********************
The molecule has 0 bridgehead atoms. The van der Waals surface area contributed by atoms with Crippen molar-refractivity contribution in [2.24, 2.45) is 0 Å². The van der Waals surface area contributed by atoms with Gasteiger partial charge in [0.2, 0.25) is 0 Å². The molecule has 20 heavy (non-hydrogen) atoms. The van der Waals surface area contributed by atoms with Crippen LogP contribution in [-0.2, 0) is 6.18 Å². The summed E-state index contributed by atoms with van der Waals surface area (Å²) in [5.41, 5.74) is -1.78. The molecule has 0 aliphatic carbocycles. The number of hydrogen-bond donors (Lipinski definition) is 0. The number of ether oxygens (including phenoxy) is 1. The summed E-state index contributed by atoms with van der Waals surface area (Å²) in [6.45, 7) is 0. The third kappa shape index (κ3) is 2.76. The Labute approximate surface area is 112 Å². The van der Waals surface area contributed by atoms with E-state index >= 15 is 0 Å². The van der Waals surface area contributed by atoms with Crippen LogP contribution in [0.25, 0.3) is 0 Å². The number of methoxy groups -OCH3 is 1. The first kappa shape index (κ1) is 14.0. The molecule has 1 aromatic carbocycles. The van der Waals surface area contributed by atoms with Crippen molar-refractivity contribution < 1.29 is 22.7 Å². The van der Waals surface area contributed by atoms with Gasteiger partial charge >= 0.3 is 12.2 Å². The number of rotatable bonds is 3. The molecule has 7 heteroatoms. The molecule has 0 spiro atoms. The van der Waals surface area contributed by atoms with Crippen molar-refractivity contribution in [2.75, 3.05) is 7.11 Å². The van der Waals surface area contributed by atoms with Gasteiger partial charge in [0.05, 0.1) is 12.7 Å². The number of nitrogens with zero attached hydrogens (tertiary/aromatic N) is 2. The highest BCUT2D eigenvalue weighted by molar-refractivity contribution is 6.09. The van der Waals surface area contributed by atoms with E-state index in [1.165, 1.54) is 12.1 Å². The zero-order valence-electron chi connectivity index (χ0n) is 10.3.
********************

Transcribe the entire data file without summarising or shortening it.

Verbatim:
The molecule has 0 bridgehead atoms. The van der Waals surface area contributed by atoms with Crippen molar-refractivity contribution in [2.24, 2.45) is 0 Å². The van der Waals surface area contributed by atoms with Gasteiger partial charge in [0.2, 0.25) is 0 Å². The molecule has 20 heavy (non-hydrogen) atoms. The van der Waals surface area contributed by atoms with Crippen LogP contribution in [-0.2, 0) is 6.18 Å². The summed E-state index contributed by atoms with van der Waals surface area (Å²) in [5.41, 5.74) is -1.78. The molecule has 0 aliphatic carbocycles. The number of hydrogen-bond donors (Lipinski definition) is 0. The number of ether oxygens (including phenoxy) is 1. The summed E-state index contributed by atoms with van der Waals surface area (Å²) in [6.45, 7) is 0. The third kappa shape index (κ3) is 2.76. The Labute approximate surface area is 112 Å². The van der Waals surface area contributed by atoms with E-state index >= 15 is 0 Å². The van der Waals surface area contributed by atoms with Crippen LogP contribution in [0.25, 0.3) is 0 Å². The number of methoxy groups -OCH3 is 1. The first kappa shape index (κ1) is 14.0. The molecule has 1 aromatic carbocycles. The van der Waals surface area contributed by atoms with Crippen molar-refractivity contribution < 1.29 is 22.7 Å². The van der Waals surface area contributed by atoms with Gasteiger partial charge >= 0.3 is 12.2 Å². The number of rotatable bonds is 3. The molecule has 7 heteroatoms. The molecule has 0 spiro atoms. The van der Waals surface area contributed by atoms with Crippen molar-refractivity contribution in [2.75, 3.05) is 7.11 Å². The van der Waals surface area contributed by atoms with Gasteiger partial charge in [0.05, 0.1) is 12.7 Å². The number of nitrogens with zero attached hydrogens (tertiary/aromatic N) is 2. The highest BCUT2D eigenvalue weighted by molar-refractivity contribution is 6.09. The van der Waals surface area contributed by atoms with E-state index in [1.165, 1.54) is 12.1 Å². The zero-order valence-electron chi connectivity index (χ0n) is 10.3.